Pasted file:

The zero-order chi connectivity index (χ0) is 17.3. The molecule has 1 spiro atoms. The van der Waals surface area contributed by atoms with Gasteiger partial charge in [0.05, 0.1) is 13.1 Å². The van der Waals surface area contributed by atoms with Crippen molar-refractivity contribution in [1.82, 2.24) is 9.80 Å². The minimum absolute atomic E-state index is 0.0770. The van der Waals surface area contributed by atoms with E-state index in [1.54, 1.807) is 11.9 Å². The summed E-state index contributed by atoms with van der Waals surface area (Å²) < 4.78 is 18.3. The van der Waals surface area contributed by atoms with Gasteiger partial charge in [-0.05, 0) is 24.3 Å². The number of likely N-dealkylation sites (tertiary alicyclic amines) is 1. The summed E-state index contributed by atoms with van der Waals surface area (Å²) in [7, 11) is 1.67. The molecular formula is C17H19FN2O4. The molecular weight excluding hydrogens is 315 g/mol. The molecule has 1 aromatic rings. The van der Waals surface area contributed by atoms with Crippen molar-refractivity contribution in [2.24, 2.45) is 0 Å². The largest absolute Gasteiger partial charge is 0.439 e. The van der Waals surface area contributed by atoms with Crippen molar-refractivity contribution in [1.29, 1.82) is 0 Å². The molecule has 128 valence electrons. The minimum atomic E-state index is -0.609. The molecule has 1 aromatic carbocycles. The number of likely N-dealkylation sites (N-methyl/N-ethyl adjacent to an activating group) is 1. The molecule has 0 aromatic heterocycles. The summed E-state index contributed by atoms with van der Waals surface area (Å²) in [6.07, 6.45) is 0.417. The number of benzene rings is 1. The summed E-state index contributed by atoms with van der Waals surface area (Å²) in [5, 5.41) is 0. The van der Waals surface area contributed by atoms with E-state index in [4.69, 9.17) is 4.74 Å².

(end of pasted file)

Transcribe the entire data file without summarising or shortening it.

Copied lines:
The zero-order chi connectivity index (χ0) is 17.3. The molecule has 1 spiro atoms. The van der Waals surface area contributed by atoms with Gasteiger partial charge in [0.05, 0.1) is 13.1 Å². The van der Waals surface area contributed by atoms with Crippen molar-refractivity contribution in [1.82, 2.24) is 9.80 Å². The minimum absolute atomic E-state index is 0.0770. The van der Waals surface area contributed by atoms with E-state index in [1.54, 1.807) is 11.9 Å². The summed E-state index contributed by atoms with van der Waals surface area (Å²) < 4.78 is 18.3. The van der Waals surface area contributed by atoms with Gasteiger partial charge in [-0.05, 0) is 24.3 Å². The number of likely N-dealkylation sites (tertiary alicyclic amines) is 1. The summed E-state index contributed by atoms with van der Waals surface area (Å²) in [7, 11) is 1.67. The molecular formula is C17H19FN2O4. The molecular weight excluding hydrogens is 315 g/mol. The molecule has 1 aromatic rings. The van der Waals surface area contributed by atoms with Crippen molar-refractivity contribution in [2.24, 2.45) is 0 Å². The largest absolute Gasteiger partial charge is 0.439 e. The van der Waals surface area contributed by atoms with Crippen molar-refractivity contribution in [1.29, 1.82) is 0 Å². The molecule has 128 valence electrons. The minimum atomic E-state index is -0.609. The molecule has 1 aromatic carbocycles. The number of likely N-dealkylation sites (N-methyl/N-ethyl adjacent to an activating group) is 1. The molecule has 0 aromatic heterocycles. The summed E-state index contributed by atoms with van der Waals surface area (Å²) in [6.07, 6.45) is 0.417. The number of benzene rings is 1. The summed E-state index contributed by atoms with van der Waals surface area (Å²) in [5, 5.41) is 0. The van der Waals surface area contributed by atoms with E-state index in [4.69, 9.17) is 4.74 Å².